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Fleet Foxes' Fearless Folk

Fleet Foxes frontman Robin Pecknold talks folk music, live shows, and the band's future

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    Fleet Foxes headline Humphreys Concerts By the Bay on Sunday, April 15. (Photo by Shawn Brackbill)

    When Fleet Foxes returned from a years-long hiatus in 2017, they did so with a monumental statement: "Crack-Up," the band's third studio full-length album arrived last June via a new label (Nonesuch Records) as a breath of fresh air -- and largely sidestepped the "folk-rock" label that they've been saddled with since day one.

    The album is dense and labyrinthine, and while the gorgeous vocal harmonies that initially drew so many to them ultimately remain, they're paired with horns, strings, percussion, and other layers in near-jazz-esque arrangements that reveal more and more intricacies with each listen (especially on the six-plus-minute “I Am All That I Need / Arroyo Seco / Thumbprint Scar” and the nine-minute “Third of May / Odaigahara”).

    As much as Fleet Foxes progressed from their 2008 debut to 2012's indie-rock masterpiece "Helplessness Blues,” lead vocalist/guitarist Robin Pecknold imagines their fourth album will be a much different affair altogether than even the exploratory "Crack-Up."

    "To me, it's always like there's a kind of record you want to be making and you're kind of preoccupied by that or fixated on that until it's made, you know? Once it's made, it's no longer useful to you," he told me over the phone recently one morning. "It's almost like the byproduct of a thought process that was going on at the time.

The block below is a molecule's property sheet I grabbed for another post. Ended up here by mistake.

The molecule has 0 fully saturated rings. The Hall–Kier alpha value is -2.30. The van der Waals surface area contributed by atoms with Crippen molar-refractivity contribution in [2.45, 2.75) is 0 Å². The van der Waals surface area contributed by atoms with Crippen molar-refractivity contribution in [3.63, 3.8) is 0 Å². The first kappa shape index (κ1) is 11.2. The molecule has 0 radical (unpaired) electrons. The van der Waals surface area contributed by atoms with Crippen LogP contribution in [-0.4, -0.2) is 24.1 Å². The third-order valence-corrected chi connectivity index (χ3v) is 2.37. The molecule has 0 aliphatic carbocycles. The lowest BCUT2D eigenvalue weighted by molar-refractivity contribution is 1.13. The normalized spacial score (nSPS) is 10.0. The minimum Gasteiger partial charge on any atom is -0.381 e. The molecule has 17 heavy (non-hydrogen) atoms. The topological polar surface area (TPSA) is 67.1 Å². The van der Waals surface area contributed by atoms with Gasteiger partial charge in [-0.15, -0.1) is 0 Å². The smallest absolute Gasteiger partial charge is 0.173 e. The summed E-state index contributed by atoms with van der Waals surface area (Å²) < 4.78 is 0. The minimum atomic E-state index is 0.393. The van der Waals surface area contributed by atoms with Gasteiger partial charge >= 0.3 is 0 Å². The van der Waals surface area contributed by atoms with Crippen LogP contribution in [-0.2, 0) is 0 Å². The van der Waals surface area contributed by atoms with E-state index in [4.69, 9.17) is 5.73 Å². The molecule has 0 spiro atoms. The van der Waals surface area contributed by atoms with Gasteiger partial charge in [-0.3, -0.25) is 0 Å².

"So, the first album is the debut album where you're just trying to fill a set with a bunch of different kind of songs and the second album is different," he continued. "The first album is in the can and you want to expand on it; the third album's the same thing but maybe then you bring in new influences. Now, thinking about making the fourth album, I want to think about it like it's just the debut album again because the variables keep getting more and more complex. Like, now I gotta keep building on this and expanding on this and we can't really do another album of 10-minute songs 'cause it'd just get too crazy. [laughs] So I kind of want to pare it down somehow -- make something concise that's deep."

    It’s a surprising premise primarily because the band (which, aside from Pecknold, consists of guitarist/vocalist Skylar Skjelset, bassist/vocalist Christian Wargo, multi-instrumentalist/vocalist Casey Wescott, multi-instrumentalist Morgan Henderson, and drummer Matt Barrick) has been on such a tear lately with not only the immensity of “Crack-Up,” but even the detail with which they approach their live show. Fleet Foxes fans can attest to the group’s obsessive in-concert presentation of their music -- and it’ll be on worldwide display during their upcoming shows when they take the stage with a myriad of additional horn, string, and percussion players.

    “Yea, they will be at Coachella and San Diego, too,” the frontman confirmed. “I'm excited about it. I feel very lucky to have everyone doing such a good job bringing the songs to life and doing shows. You do your best to kind of make a baseline level of quality but every day there's some crazy variable, like singing or something, to keep you on your toes. I feel like more of an athlete than I do an artist -- trying to nail the notes I'm going for. But having all that [additional] instrumentation is, when possible, invaluable.”